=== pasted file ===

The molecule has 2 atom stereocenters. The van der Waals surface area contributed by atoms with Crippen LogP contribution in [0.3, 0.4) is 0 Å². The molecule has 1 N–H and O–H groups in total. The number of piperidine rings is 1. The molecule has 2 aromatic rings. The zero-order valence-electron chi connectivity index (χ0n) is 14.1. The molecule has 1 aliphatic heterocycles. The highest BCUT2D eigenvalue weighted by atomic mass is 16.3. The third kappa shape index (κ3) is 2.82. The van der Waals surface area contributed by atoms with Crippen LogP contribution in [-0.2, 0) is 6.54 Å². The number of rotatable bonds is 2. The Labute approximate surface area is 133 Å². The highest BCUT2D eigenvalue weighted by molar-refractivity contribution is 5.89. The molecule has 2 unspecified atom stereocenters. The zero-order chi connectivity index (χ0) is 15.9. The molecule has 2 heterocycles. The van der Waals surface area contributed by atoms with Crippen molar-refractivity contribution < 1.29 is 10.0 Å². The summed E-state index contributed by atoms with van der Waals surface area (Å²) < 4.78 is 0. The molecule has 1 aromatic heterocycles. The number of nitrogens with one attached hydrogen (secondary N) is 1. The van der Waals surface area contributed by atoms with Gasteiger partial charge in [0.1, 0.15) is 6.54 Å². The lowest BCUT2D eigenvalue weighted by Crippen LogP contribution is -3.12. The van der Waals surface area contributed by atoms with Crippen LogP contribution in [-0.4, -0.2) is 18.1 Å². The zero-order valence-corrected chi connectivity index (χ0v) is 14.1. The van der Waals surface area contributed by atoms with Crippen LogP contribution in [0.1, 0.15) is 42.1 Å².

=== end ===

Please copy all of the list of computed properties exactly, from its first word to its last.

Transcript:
The molecule has 2 atom stereocenters. The van der Waals surface area contributed by atoms with Crippen LogP contribution in [0.3, 0.4) is 0 Å². The molecule has 1 N–H and O–H groups in total. The number of piperidine rings is 1. The molecule has 2 aromatic rings. The zero-order valence-electron chi connectivity index (χ0n) is 14.1. The molecule has 1 aliphatic heterocycles. The highest BCUT2D eigenvalue weighted by atomic mass is 16.3. The third kappa shape index (κ3) is 2.82. The van der Waals surface area contributed by atoms with Crippen LogP contribution in [-0.2, 0) is 6.54 Å². The number of rotatable bonds is 2. The Labute approximate surface area is 133 Å². The highest BCUT2D eigenvalue weighted by molar-refractivity contribution is 5.89. The molecule has 2 unspecified atom stereocenters. The zero-order chi connectivity index (χ0) is 15.9. The molecule has 2 heterocycles. The van der Waals surface area contributed by atoms with Crippen molar-refractivity contribution < 1.29 is 10.0 Å². The summed E-state index contributed by atoms with van der Waals surface area (Å²) < 4.78 is 0. The molecule has 1 aromatic heterocycles. The number of nitrogens with one attached hydrogen (secondary N) is 1. The van der Waals surface area contributed by atoms with Gasteiger partial charge in [0.1, 0.15) is 6.54 Å². The lowest BCUT2D eigenvalue weighted by Crippen LogP contribution is -3.12. The van der Waals surface area contributed by atoms with Crippen LogP contribution in [-0.4, -0.2) is 18.1 Å². The zero-order valence-corrected chi connectivity index (χ0v) is 14.1. The van der Waals surface area contributed by atoms with Crippen LogP contribution in [0.1, 0.15) is 42.1 Å².